By A Staff Reporter, Kathmandu, March 3: As the work on the Dharahara reaches the 22nd floor, the reconstruction of 22-storey historical landmark nears completion. Now, only works like plastering, installing elevators and pinnacle remain.
In addition to the work on the tower, other structures such as the triple basement, four-storey museum are being constructed simultaneously. Work on the museum has begun and around 65 per cent of work on the triple basement has been completed so far, Raju Man Manandhar, an expert with the European Union Technical Support, which is working under the National Reconstruction Authority (NRA), said.
The reconstruction project, which was initiated on October 7 of 2018, by Nepal-China joint venture companies, has completed some 56 percent of its total work at the expense of Rs. 1.58 billion to date.
The towering structure has 22 storeys from inside and 11 storeys from outside. It will boast of two elevators and staircases inside it. It will take 15 to 20 days to set up a single elevator, he added.
However, the NRA is yet to start conservation work on old Dharahara, whose remains it has planned to keep inside a glass case after retrofitting.
What’s more, conservation work towards bringing back the water spout to life hasn’t started yet, despite the completion of its blueprint.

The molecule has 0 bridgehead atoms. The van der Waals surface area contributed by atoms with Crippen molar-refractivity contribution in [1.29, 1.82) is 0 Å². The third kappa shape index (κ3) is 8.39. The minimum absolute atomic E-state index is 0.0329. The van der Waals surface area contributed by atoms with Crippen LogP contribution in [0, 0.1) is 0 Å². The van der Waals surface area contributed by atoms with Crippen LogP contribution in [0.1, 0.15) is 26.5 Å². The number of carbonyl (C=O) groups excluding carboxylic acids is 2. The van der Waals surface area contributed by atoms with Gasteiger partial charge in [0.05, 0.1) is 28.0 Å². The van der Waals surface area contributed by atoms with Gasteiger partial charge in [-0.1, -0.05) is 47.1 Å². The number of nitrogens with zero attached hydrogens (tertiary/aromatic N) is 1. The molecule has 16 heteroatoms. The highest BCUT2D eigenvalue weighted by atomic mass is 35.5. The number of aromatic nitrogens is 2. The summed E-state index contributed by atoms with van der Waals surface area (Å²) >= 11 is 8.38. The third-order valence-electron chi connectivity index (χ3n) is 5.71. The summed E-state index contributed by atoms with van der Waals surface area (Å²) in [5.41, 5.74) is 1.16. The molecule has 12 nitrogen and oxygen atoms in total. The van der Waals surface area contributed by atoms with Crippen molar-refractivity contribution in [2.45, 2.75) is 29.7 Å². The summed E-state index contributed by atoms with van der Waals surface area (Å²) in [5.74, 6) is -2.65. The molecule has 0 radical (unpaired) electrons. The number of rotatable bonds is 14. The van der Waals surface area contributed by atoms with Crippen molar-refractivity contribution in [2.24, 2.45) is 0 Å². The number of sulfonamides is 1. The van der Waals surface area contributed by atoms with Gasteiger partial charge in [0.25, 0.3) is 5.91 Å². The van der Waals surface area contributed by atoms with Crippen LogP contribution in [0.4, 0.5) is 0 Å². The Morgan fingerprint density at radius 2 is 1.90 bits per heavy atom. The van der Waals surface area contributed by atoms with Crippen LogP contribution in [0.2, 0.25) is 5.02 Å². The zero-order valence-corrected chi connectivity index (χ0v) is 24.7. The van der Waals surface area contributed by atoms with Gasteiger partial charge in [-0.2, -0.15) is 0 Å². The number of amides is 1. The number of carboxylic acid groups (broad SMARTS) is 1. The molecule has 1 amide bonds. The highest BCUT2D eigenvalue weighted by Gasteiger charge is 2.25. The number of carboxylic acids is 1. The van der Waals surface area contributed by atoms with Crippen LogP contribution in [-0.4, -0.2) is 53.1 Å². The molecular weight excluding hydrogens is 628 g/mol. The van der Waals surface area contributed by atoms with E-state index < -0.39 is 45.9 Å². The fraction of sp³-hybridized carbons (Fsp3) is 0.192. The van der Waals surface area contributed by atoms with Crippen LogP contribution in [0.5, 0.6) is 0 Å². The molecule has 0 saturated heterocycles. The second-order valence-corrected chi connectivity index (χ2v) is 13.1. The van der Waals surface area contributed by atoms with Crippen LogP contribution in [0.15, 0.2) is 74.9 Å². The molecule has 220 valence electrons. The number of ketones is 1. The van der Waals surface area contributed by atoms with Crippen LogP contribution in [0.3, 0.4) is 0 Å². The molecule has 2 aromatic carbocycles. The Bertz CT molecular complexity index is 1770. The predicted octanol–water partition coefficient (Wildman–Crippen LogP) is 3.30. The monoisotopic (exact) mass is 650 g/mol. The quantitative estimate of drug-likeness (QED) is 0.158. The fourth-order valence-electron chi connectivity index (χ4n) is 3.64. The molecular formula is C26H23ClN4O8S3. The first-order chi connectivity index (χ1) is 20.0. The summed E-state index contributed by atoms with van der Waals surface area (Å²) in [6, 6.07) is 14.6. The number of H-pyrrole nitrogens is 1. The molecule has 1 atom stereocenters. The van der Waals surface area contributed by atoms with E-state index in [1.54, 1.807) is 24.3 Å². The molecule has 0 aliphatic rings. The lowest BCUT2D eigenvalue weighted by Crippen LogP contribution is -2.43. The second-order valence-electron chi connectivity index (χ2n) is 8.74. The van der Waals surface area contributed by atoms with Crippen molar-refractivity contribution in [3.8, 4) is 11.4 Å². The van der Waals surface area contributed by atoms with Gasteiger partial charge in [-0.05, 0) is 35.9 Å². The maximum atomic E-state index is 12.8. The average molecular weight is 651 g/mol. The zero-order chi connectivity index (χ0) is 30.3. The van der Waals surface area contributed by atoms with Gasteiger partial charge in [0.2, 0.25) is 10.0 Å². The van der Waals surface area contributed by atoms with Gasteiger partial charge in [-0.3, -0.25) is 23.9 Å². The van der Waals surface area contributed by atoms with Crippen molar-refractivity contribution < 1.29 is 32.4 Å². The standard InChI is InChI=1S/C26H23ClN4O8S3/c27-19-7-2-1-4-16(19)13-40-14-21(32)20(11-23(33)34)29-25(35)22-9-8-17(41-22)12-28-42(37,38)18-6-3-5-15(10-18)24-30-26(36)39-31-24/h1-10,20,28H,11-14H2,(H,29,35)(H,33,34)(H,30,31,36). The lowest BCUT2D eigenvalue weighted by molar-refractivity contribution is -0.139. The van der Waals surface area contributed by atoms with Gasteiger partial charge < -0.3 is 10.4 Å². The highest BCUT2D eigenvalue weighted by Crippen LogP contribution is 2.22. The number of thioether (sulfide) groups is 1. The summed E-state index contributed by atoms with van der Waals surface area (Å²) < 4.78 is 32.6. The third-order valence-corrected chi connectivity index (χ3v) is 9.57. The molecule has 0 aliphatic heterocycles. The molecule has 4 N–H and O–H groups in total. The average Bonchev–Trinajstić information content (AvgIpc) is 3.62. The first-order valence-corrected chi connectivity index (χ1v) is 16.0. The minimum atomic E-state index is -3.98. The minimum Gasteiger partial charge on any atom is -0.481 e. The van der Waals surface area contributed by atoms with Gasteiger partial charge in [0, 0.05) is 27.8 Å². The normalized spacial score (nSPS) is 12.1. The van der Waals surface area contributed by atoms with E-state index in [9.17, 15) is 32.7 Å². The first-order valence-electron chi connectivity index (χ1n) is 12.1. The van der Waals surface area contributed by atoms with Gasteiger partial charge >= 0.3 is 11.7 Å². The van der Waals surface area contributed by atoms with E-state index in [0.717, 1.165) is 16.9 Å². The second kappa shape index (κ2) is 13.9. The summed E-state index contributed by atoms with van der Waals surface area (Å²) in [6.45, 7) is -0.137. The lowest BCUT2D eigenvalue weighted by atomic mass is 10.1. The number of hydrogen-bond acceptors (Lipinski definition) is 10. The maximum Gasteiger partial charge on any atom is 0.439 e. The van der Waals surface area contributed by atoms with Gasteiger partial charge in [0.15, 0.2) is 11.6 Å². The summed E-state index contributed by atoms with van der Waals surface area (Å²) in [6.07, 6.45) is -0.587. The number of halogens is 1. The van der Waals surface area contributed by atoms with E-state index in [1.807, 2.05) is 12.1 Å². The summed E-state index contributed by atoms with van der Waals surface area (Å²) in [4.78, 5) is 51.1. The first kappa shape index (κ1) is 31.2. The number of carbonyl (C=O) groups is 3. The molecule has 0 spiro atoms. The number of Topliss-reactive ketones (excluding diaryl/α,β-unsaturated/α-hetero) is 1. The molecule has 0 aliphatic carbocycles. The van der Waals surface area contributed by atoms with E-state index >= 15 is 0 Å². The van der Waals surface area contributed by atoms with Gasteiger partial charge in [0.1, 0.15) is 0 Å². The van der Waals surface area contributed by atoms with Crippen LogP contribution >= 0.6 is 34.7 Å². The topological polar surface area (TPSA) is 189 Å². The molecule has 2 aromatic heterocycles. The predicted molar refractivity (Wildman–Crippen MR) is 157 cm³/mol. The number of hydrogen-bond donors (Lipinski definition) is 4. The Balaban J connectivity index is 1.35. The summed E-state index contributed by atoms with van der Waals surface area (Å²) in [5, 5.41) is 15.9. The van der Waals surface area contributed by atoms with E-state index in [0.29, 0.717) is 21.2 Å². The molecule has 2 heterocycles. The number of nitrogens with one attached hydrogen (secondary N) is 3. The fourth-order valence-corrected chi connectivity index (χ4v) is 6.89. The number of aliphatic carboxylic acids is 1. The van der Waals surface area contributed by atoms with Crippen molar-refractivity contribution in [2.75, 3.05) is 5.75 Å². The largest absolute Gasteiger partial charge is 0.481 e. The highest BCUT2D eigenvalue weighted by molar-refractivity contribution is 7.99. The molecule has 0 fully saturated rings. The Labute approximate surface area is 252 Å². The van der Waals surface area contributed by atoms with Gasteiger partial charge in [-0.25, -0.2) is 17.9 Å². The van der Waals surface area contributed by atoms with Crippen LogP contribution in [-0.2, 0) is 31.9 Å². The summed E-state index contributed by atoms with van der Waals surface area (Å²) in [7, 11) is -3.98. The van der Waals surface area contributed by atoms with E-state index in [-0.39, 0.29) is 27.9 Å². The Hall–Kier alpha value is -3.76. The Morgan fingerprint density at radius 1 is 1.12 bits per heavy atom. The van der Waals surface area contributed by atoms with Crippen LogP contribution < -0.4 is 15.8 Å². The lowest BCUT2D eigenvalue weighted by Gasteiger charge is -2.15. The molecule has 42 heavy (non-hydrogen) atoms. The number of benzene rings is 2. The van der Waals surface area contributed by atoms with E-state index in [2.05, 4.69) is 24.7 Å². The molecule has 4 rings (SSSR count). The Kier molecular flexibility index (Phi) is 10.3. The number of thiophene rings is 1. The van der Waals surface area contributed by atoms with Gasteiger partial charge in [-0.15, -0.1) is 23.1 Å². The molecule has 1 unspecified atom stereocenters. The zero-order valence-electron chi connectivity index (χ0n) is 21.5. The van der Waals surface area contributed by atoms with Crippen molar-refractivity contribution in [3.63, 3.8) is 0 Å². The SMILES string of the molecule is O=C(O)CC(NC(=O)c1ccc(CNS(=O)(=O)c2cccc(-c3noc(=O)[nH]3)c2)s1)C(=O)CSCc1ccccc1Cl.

Around Rs. 1.2 million is earmarked for manufacturing, supplying, fixing and finishing gold-plated bronze casing for the existing Sundhara.
The water spout was damaged during the construction of the Kathmandu Mall, while its outlet supply channel was damaged during the building of Sundhara-based hotels.
“We had planned to dig a 23-ft deep channel from Sundhara to Tripureshwor to let the water out from the spout before but now we have planned to divert the channel at Tukucha River through Tundikhel, Bhadrakali to Hongkong market,” he said.
Once the design of the water channel and location is approved, digging process will start. The NRA has planned to bring back water in it.
Though the deadline of the project has been extended to June 2021, the project is unlikely to complete by the stipulated time. This is so because structures like triple basement, four-storey museum and preservation task of the remains of old Dharahara and Sundhrara has not yet completed, despite the completion of other major works, he added.
The project now spreads over 42.2 ropanis of land, after it acquired the land belonging to the Department of Mint and the southern part of Kathmandu Mall.